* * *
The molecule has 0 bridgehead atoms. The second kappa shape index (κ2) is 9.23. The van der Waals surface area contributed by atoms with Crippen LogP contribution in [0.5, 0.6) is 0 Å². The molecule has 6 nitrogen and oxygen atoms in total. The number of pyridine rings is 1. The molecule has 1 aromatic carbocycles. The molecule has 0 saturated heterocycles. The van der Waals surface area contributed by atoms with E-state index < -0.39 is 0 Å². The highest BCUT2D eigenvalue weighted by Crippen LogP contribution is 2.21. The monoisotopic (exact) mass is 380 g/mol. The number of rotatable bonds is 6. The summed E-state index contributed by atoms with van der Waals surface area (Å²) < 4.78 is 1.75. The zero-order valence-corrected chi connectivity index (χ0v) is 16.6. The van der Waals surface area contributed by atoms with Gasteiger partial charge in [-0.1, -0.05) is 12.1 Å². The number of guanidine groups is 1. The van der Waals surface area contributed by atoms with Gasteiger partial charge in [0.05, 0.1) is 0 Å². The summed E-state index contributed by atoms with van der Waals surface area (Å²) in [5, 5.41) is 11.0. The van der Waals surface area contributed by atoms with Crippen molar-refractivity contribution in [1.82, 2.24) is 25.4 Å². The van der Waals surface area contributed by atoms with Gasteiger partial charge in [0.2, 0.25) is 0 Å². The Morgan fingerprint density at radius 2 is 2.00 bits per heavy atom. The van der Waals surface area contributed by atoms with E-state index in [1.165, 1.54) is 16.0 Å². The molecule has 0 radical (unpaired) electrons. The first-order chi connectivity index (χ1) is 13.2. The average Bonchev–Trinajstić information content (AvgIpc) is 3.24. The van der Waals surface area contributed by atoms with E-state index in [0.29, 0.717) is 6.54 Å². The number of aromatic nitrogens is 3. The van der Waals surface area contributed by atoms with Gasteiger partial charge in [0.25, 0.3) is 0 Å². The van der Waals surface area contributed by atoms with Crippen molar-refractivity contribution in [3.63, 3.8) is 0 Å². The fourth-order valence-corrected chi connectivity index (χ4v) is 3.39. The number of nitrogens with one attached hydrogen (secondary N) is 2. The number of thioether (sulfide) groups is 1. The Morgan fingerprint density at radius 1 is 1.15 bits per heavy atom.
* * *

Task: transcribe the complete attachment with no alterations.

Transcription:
The molecule has 0 bridgehead atoms. The second kappa shape index (κ2) is 9.23. The van der Waals surface area contributed by atoms with Crippen LogP contribution in [0.5, 0.6) is 0 Å². The molecule has 6 nitrogen and oxygen atoms in total. The number of pyridine rings is 1. The molecule has 1 aromatic carbocycles. The molecule has 0 saturated heterocycles. The van der Waals surface area contributed by atoms with E-state index < -0.39 is 0 Å². The highest BCUT2D eigenvalue weighted by Crippen LogP contribution is 2.21. The monoisotopic (exact) mass is 380 g/mol. The number of rotatable bonds is 6. The summed E-state index contributed by atoms with van der Waals surface area (Å²) < 4.78 is 1.75. The zero-order valence-corrected chi connectivity index (χ0v) is 16.6. The van der Waals surface area contributed by atoms with Gasteiger partial charge in [-0.1, -0.05) is 12.1 Å². The number of guanidine groups is 1. The van der Waals surface area contributed by atoms with Gasteiger partial charge in [0.05, 0.1) is 0 Å². The summed E-state index contributed by atoms with van der Waals surface area (Å²) in [5, 5.41) is 11.0. The van der Waals surface area contributed by atoms with Crippen molar-refractivity contribution in [1.82, 2.24) is 25.4 Å². The van der Waals surface area contributed by atoms with Gasteiger partial charge in [0.2, 0.25) is 0 Å². The Morgan fingerprint density at radius 2 is 2.00 bits per heavy atom. The van der Waals surface area contributed by atoms with E-state index in [1.165, 1.54) is 16.0 Å². The molecule has 0 radical (unpaired) electrons. The first-order chi connectivity index (χ1) is 13.2. The average Bonchev–Trinajstić information content (AvgIpc) is 3.24. The van der Waals surface area contributed by atoms with E-state index in [0.29, 0.717) is 6.54 Å². The number of aromatic nitrogens is 3. The van der Waals surface area contributed by atoms with Gasteiger partial charge in [0.25, 0.3) is 0 Å². The van der Waals surface area contributed by atoms with Crippen molar-refractivity contribution in [3.63, 3.8) is 0 Å². The fourth-order valence-corrected chi connectivity index (χ4v) is 3.39. The number of nitrogens with one attached hydrogen (secondary N) is 2. The number of thioether (sulfide) groups is 1. The Morgan fingerprint density at radius 1 is 1.15 bits per heavy atom.